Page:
July 22, 2015 § Leave a comment
Next 11th September 2015 we will live a new massive demonstration in Catalonia, but this time the political claim will be followed by elections (27th September) that will provably lead to the unilateral declaration of independence from Spain. This week, moderate Catalan right and left parties reached the agreement for this joint-venture now called Junts pel sí (Together for yes). The impression is that there is no way back, after the long story of conflict and failed negotiations on the issue by both parts.
This is a process leaded by non-governmental organizations and civil society associations, which have organized huge political acts during the last five years and are claiming for a referendum, as Scottish did last year. The end of this hot summer in Catalonia will be as convulse as interesting from a political point of view, and there will be media and television channels reporting for major networks. The Catalan right for a referendum is a true challenge to test the European Union state of democracy.
One of the relevant aspects I have research on during the last two years is the great divergences among television narratives and discourses in the Spanish channels when explaining this political process. I do defend that we assisted to a truly depoliticization of the TV coverage through several mechanism like minimizing the agency of citizenship, focusing on political strategies, or just reporting on anecdotes of the demonstration. Today, Television & New Media had published some in this research line focused on the huge march of September 2012.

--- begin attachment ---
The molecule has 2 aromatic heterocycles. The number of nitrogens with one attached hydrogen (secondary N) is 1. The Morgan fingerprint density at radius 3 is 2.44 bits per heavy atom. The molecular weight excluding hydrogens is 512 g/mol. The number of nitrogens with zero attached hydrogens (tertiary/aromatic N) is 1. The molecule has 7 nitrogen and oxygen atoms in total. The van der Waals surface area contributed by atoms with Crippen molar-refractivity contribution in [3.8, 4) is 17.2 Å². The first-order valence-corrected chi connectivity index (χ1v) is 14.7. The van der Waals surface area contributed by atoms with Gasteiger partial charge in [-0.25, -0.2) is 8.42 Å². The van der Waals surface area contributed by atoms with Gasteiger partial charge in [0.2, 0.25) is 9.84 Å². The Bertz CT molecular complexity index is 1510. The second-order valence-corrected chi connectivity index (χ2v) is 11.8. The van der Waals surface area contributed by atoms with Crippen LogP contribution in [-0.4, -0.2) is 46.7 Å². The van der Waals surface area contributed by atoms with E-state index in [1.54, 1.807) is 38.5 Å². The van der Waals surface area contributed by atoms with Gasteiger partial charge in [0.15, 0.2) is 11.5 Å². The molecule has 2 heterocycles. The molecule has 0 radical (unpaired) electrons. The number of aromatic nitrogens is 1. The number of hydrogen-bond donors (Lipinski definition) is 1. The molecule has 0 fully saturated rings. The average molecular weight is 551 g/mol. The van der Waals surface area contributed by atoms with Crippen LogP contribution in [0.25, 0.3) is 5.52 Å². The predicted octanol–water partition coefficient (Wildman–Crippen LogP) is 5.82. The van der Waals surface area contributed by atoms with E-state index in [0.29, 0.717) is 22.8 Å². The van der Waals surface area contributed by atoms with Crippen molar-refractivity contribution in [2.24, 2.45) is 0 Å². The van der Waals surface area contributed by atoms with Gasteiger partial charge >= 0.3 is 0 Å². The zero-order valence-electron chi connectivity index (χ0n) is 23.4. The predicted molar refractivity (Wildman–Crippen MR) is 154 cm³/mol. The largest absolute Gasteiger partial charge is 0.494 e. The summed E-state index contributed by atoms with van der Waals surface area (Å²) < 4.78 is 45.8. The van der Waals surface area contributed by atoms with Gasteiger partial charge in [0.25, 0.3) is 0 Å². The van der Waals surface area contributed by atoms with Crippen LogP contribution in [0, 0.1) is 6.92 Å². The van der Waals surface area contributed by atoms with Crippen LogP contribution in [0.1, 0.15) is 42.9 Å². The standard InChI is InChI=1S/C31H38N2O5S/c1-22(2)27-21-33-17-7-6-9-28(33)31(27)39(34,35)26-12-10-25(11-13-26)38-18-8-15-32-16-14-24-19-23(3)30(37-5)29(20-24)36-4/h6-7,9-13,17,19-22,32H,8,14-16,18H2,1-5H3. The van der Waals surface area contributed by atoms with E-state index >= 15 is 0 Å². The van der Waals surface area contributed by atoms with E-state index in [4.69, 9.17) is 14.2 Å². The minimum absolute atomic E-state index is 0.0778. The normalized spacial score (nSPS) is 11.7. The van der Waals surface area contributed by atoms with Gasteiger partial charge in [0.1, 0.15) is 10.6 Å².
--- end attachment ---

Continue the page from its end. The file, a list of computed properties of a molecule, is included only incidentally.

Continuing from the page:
Masking Political Engagement: Television Coverage of a Mass Demonstration in Barcelona
Enric Castelló, Universitat Rovira i Virgili
Abstract: This article analyzes how statewide and regional public television in Spain handled the demonstration held on September 11, 2012 (the National Day of Catalonia), in Barcelona under the slogan “Catalonia, a New European State.” The author performed a content analysis of fifty-eight news programs and a narrative analysis of eighty-nine stories. The results indicate that the majority of the channels offered limited coverage of the demonstration. The television narratives also minimized the role of citizen agency in the achievement of goals through democratic participation and displayed a depoliticized account. The author argues that the coverage of the march and its consequences resulted in a masking of citizens’ political engagement; far from promoting an understanding of why the march was so massively supported, it instead presented a story on politicians’ strategy. The author relates this case to a wider trend of media coverage of citizens’ protests in a Western, post-democratic context.
Keywords: democracy, demonstrations coverage, mediatization, political conflict, public television, television news
Read more: Television & New Media, 16(6):521-537